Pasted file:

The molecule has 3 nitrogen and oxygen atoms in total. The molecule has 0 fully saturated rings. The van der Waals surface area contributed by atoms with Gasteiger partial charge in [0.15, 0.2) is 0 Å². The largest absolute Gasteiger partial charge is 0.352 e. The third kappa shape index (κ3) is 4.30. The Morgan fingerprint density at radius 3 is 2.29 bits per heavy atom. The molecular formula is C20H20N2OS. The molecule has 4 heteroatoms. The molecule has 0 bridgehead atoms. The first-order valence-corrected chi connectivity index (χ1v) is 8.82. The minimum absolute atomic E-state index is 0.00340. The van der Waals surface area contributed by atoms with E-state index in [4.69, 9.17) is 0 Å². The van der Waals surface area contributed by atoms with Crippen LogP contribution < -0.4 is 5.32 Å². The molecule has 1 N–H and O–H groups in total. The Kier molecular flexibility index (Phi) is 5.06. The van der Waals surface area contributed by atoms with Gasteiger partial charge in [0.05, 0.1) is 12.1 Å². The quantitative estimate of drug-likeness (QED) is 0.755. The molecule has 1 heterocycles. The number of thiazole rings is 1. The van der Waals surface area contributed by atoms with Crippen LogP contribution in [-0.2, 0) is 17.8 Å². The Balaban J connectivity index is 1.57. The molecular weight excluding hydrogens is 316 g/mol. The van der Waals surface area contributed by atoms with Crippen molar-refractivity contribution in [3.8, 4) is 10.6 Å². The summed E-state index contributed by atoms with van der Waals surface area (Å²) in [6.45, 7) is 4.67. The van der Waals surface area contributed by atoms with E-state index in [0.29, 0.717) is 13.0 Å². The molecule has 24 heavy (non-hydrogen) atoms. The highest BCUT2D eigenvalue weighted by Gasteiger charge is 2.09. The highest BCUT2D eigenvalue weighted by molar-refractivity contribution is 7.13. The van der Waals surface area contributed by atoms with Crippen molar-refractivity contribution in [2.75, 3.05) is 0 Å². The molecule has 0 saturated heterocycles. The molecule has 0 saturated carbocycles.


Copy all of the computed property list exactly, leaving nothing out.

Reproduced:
The molecule has 3 nitrogen and oxygen atoms in total. The molecule has 0 fully saturated rings. The van der Waals surface area contributed by atoms with Gasteiger partial charge in [0.15, 0.2) is 0 Å². The largest absolute Gasteiger partial charge is 0.352 e. The third kappa shape index (κ3) is 4.30. The Morgan fingerprint density at radius 3 is 2.29 bits per heavy atom. The molecular formula is C20H20N2OS. The molecule has 4 heteroatoms. The molecule has 0 bridgehead atoms. The first-order valence-corrected chi connectivity index (χ1v) is 8.82. The minimum absolute atomic E-state index is 0.00340. The van der Waals surface area contributed by atoms with E-state index in [4.69, 9.17) is 0 Å². The van der Waals surface area contributed by atoms with Crippen LogP contribution < -0.4 is 5.32 Å². The molecule has 1 N–H and O–H groups in total. The Kier molecular flexibility index (Phi) is 5.06. The van der Waals surface area contributed by atoms with Gasteiger partial charge in [0.05, 0.1) is 12.1 Å². The quantitative estimate of drug-likeness (QED) is 0.755. The molecule has 1 heterocycles. The number of thiazole rings is 1. The van der Waals surface area contributed by atoms with Crippen LogP contribution in [-0.2, 0) is 17.8 Å². The Balaban J connectivity index is 1.57. The molecular weight excluding hydrogens is 316 g/mol. The van der Waals surface area contributed by atoms with Crippen molar-refractivity contribution in [3.8, 4) is 10.6 Å². The summed E-state index contributed by atoms with van der Waals surface area (Å²) in [6.45, 7) is 4.67. The van der Waals surface area contributed by atoms with E-state index in [0.29, 0.717) is 13.0 Å². The molecule has 24 heavy (non-hydrogen) atoms. The highest BCUT2D eigenvalue weighted by Gasteiger charge is 2.09. The highest BCUT2D eigenvalue weighted by molar-refractivity contribution is 7.13. The van der Waals surface area contributed by atoms with Crippen molar-refractivity contribution in [2.75, 3.05) is 0 Å². The molecule has 0 saturated heterocycles. The molecule has 0 saturated carbocycles.